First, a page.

At the end of a long plane trip, we sometimes struggle reuniting with our checked-in luggage at the carousel. It's here where many bags make several laps around the conveyor belt before we realize that in a sea of identical-looking Samsonite's, Tumi's, Delsey's or American Tourister's, plucking out our own and not someone else's is a bit of a challenge.
One way to let the world know you 're the rightful owner is a luggage tag. Forget about those airline bag tags, they're difficult to read when you're jet-lagged or bleary-eyed.
In the old days of summer when my father used to me bring me to his home province in Bohol, he improvised by writing on a piece of cardboard, taped it with clear plastic and attached it to the handle of the maleta using a string. It worked as he never lost a thing but I doubt if they'll survive today's crop of baggage handlers. These days, most luggage already come equipped with an ID tag holder for writing personal information or a slot for a standard-sized business card - which helps airlines locate the owner should the bag get wayward enroute.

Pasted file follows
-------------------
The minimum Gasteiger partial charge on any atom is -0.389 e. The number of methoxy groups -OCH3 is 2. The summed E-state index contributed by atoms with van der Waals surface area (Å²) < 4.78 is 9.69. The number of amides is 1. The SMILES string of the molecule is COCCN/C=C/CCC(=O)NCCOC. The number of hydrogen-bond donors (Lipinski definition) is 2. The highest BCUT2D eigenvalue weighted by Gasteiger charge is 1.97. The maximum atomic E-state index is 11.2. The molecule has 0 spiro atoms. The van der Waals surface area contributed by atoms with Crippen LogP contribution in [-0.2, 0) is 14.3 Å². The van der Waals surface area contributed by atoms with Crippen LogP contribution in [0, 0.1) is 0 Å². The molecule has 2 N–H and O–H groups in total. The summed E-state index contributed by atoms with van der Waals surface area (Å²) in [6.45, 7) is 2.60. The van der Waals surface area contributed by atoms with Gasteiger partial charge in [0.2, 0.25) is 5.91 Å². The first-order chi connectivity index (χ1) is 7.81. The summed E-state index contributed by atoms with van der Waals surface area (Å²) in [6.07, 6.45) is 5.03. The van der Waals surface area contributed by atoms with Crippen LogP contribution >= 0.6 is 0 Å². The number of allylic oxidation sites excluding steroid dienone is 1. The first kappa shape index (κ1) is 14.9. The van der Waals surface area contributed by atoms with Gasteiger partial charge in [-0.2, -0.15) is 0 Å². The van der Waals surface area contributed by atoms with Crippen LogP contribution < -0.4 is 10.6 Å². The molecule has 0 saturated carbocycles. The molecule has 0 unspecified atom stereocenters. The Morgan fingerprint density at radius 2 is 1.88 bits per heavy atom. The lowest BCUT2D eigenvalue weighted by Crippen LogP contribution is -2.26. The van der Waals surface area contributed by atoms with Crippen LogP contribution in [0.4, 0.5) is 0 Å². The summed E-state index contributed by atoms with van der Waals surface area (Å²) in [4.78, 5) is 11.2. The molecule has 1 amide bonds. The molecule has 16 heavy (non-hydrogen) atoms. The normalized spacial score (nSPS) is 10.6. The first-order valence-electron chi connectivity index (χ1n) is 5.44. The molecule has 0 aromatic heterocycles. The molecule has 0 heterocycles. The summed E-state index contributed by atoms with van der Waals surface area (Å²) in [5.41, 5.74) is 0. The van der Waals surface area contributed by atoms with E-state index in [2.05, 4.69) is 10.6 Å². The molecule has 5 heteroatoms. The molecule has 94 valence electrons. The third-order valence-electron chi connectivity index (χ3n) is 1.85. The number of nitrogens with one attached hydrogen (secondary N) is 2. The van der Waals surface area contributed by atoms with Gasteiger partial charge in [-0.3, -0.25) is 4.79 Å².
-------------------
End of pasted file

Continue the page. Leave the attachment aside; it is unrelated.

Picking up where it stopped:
It is however, the personalized luggage tag that helps make it stand out from the rest and thus easily recognizable. In the years that I've traveled, I've used several luggage tags that have been abused enough down the road - either by me or by baggage handlers - to survive until today. A few days ago, I received a set of luggage tags from Gecko's, an adventure outfitter that I will soon be traveling with and KLM, personalized with my photo in it:
Of course, it's the one my sister-in-law gave me some years ago that really surprised me - I never knew that time luggage tags can already be personalized with your own photo/design - this at some mall in Davao. I'm so happy with it I have decided to use it on my backpack everyday.
How about you, do you use luggage tags?